For high-achieving students like Jonathan Mitchell, Appalachian's Heltzer Honors Program offers the perfect academic environment—at an affordable price.
"The Heltzer Honors Program offers incentives and opportunities that may otherwise go unnoticed," said Mitchell, a geology student recently accepted into the University of Chicago's Ph.D. program.
"If you plan to be a leader in your field, you don't want just a degree—you want a degree with honors," explains Dr. Leslie Sargent Jones, the program's director. "All students at Appalachian get a great education, but the Heltzer Honors Program is tailored for students who plan to go to graduate or professional school and who want to be leaders in their field. We'll launch them to where they're going next."
Appalachian has offered honors courses to its most academically motivated students for more than 35 years. Admission to the Heltzer Honors Program is competitive and by application only for students in the top 5 to 10 percent of their graduating high school class. Each year about 225 students are enrolled.
What distinguishes the honors experience at Appalachian?
Students in the program's Fall 2009 freshman class had an average SAT score of 1307. The most popular majors of honors students are psychology, biology, music and political science.
When Jonathan Mitchell began sifting through the waters of a quarry pond near Raleigh for possible fossils, he had no idea what he would encounter.
Under the direction of Dr. Andy Heckert in the Department of Geology, Mitchell first separated rocks from bones—and after finding teeth and bones from different mammals and birds, he came across a 220-million-year-old deposit of an early dinosaur, mammal and crocodile relative.
Mitchell, an honors student in Appalachian State University's Heltzer Honors Program, thought this would be an interesting topic to further examine for his honors thesis.
Through fieldwork and lab analysis, Mitchell learned that the creature he found could be a distant relative to alligators and snakes. This creature had blade-like teeth with serrations and two venom canals in every tooth in its mouth.
Mitchell also has uncovered teeth from the Revueltosaurus, a dinosaur-like creature that has never been known to exist on the East Coast of North America, and the Uatchitodon, a venomous creature only recognized from its venomous teeth.
"Paleontology is fascinating because it really is the act of exploring another world. You go out into the desert and you have to know where to find the animals you're looking for, and the only way to know how to find them is to know whether the rocks you're looking at are from ancient beaches, lakes, rivers or bogs and to know how old the rocks are. It's just exciting and adventurous," said Mitchell, a geology major with a concentration in paleontology.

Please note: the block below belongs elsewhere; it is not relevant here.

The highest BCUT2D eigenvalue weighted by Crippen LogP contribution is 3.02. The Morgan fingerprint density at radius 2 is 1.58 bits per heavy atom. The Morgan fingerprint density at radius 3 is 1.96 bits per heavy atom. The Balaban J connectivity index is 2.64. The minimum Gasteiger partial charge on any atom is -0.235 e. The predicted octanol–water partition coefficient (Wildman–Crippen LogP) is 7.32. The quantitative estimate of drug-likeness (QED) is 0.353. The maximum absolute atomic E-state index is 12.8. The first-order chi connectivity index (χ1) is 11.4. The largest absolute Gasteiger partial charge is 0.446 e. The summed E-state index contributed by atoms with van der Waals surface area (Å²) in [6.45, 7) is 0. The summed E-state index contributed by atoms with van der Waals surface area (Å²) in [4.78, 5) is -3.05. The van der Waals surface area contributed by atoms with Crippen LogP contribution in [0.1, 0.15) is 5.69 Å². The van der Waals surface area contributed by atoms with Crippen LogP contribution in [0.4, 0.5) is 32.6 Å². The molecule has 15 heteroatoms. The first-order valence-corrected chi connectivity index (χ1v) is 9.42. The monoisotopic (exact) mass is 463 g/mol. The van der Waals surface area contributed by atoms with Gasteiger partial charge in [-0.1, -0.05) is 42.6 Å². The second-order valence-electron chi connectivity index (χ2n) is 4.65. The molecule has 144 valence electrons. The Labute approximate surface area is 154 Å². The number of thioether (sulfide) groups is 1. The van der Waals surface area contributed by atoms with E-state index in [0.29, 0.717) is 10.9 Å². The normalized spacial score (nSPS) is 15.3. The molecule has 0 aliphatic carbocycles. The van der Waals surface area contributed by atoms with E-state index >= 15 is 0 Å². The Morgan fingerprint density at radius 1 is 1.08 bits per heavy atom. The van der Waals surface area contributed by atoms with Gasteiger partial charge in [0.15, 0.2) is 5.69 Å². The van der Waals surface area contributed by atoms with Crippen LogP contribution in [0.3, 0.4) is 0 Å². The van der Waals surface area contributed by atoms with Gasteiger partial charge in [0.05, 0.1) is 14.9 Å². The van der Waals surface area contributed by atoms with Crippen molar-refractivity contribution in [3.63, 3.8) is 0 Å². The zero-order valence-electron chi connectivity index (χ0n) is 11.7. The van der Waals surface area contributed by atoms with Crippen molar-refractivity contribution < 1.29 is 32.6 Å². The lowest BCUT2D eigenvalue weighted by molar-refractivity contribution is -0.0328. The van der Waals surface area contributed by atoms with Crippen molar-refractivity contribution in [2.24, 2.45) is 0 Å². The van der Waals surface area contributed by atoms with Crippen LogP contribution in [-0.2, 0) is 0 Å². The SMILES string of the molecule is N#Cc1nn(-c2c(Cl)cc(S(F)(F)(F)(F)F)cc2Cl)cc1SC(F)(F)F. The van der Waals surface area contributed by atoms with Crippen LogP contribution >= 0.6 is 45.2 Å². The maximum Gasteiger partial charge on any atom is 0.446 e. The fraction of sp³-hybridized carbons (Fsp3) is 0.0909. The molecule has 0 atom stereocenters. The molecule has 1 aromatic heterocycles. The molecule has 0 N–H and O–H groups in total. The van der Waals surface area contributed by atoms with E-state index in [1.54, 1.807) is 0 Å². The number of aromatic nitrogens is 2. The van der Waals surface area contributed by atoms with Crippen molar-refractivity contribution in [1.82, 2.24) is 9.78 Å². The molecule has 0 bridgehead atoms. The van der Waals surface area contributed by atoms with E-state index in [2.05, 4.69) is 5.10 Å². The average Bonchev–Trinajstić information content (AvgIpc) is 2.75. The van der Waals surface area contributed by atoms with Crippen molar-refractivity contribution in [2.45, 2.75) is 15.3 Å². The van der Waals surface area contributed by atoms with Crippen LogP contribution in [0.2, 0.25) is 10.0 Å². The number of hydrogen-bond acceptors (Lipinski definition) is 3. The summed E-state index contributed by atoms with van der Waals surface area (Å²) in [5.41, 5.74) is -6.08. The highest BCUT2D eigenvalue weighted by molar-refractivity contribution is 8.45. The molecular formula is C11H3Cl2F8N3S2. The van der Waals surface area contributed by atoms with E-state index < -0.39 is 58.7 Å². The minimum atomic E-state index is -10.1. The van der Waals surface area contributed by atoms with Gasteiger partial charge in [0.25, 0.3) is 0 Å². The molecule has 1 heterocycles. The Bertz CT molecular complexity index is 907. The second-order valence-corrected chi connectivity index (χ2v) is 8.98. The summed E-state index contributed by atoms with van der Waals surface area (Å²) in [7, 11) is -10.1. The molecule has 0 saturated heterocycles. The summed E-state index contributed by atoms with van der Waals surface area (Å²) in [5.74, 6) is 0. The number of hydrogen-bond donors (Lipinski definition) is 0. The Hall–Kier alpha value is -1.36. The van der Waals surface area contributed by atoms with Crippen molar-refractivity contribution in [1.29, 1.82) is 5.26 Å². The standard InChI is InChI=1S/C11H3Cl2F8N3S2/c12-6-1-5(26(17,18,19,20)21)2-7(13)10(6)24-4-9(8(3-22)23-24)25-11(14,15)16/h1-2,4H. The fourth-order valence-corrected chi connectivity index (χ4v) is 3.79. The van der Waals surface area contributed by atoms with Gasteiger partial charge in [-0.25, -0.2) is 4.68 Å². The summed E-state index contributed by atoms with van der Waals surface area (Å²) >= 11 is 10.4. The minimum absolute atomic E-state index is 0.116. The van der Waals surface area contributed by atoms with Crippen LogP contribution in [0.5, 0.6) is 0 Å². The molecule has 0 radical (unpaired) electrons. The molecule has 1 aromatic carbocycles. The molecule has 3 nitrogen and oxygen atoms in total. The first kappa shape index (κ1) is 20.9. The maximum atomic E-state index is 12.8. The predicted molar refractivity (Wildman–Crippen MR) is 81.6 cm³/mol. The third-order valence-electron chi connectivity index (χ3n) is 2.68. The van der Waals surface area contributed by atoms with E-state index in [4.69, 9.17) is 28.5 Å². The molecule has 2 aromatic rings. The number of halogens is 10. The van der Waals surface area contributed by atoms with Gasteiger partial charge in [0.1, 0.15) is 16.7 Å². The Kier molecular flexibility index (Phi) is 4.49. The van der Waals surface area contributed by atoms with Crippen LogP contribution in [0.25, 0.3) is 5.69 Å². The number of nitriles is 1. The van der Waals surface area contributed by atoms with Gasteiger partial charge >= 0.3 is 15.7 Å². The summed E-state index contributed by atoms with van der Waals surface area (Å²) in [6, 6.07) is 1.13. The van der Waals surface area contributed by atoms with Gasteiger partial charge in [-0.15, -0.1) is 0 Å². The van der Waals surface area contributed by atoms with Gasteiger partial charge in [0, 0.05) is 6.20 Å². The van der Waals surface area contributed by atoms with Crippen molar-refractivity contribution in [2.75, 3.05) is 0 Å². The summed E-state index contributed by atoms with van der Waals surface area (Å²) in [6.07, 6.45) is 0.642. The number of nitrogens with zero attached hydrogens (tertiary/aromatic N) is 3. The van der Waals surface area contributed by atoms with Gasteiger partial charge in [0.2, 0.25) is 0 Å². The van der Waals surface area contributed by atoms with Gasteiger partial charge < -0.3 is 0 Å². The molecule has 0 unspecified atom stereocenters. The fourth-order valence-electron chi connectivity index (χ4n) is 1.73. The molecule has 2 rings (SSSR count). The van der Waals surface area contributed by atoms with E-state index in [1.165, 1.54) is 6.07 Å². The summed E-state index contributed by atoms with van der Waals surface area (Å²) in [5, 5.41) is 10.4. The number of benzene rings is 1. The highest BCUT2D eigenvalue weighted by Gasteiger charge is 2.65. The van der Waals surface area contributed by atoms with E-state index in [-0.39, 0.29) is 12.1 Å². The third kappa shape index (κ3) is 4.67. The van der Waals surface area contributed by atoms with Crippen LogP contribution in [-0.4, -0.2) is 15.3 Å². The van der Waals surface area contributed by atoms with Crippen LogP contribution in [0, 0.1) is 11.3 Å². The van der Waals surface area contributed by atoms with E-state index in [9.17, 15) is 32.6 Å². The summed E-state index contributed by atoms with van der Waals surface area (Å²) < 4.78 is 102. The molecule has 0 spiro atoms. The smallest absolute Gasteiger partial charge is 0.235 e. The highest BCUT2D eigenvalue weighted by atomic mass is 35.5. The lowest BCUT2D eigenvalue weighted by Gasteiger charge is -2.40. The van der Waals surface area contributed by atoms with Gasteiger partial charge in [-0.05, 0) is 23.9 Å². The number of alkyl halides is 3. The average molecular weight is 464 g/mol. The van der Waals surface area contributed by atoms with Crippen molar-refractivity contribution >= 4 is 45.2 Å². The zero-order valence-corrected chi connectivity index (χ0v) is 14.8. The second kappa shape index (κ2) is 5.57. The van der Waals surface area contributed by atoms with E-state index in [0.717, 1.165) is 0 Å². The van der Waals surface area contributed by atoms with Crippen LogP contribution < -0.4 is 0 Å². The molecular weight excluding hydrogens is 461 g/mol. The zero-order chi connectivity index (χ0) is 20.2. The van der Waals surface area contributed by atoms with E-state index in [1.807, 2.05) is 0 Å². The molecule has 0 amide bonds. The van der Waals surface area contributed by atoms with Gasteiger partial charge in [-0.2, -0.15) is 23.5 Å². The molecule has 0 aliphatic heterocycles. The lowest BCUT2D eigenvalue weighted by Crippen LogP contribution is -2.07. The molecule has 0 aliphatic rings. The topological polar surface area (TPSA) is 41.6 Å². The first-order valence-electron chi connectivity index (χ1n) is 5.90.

Known on campus for wearing a signature Indiana Jones-style hat, Mitchell was recently accepted into University of Chicago's Ph.D. program with a full tuition waiver. "Having the note on my resume that I was a member of the Heltzer Honors Program undoubtedly helped!" said the May 2010 graduate.
"Appalachian has a stellar geology department, and a very undergraduate-research-oriented atmosphere that one cannot get at larger schools," he said.
Upon completing his Ph.D., Mitchell would like to combine his passion for paleontology, anatomy and teaching.
"Paleontology itself is a pretty esoteric subject. Paleontologists are all anatomical experts and most major medical schools like Johns Hopkins, Harvard, Yale and the New York School of Osteopathology have large numbers of paleontologists working for them, teaching human anatomy to future doctors." he said.
Mount Airy, N.C.
When senior Catherine Wood was accepted into the Heltzer Honors Program, she was excited about the idea of an intellectually stimulating college experience. "With the mix of intellect, community and academia, what more could you ask for? I was able to establish a community with the students and professors, and was able to engage in conversation-type curriculum instead of only being lectured at. It's a privilege of being more mature and more engaged," she said. Wood is a management major with a minor in business and dance. "The skills you develop through the honors curriculum will help you, and keep you one step ahead of your peers, for the rest of your life," said Wood. Her honors thesis examined the modern glass ceiling for women in corporate America.
"I love the special topics that are taught in the honors classes that you cannot find anywhere else. They make the classes much more interesting than a regular lecture class," said senior Stephanie Smith. "The classes are tailored to fit the learning style of an honors student. You discuss readings and participate; it's more hands on," she said. Smith is a psychology major with a minor in sociology. For her honors thesis topic, Smith looked at regret in hypothetical and real life situations and its relation to gender. In the future, she hopes to work at a university as a researcher and professor.
Clary Franko came to Appalachian on an honors scholarship. "I was attracted to the mountain town and immediately loved the relaxed and genuine community here," Franko said. She is a geography major with a certificate in GIS (geographic information systems) and minors in biology and sustainable development. For her honors thesis, Franko researched a new location for the Watauga County Farmers Market. The Heltzer Honors Program "has provided me with extra guidance and support throughout my four years, pushed me to go further with my studies, and allowed for more in depth discussion of topics through selected honors classes," Franko said.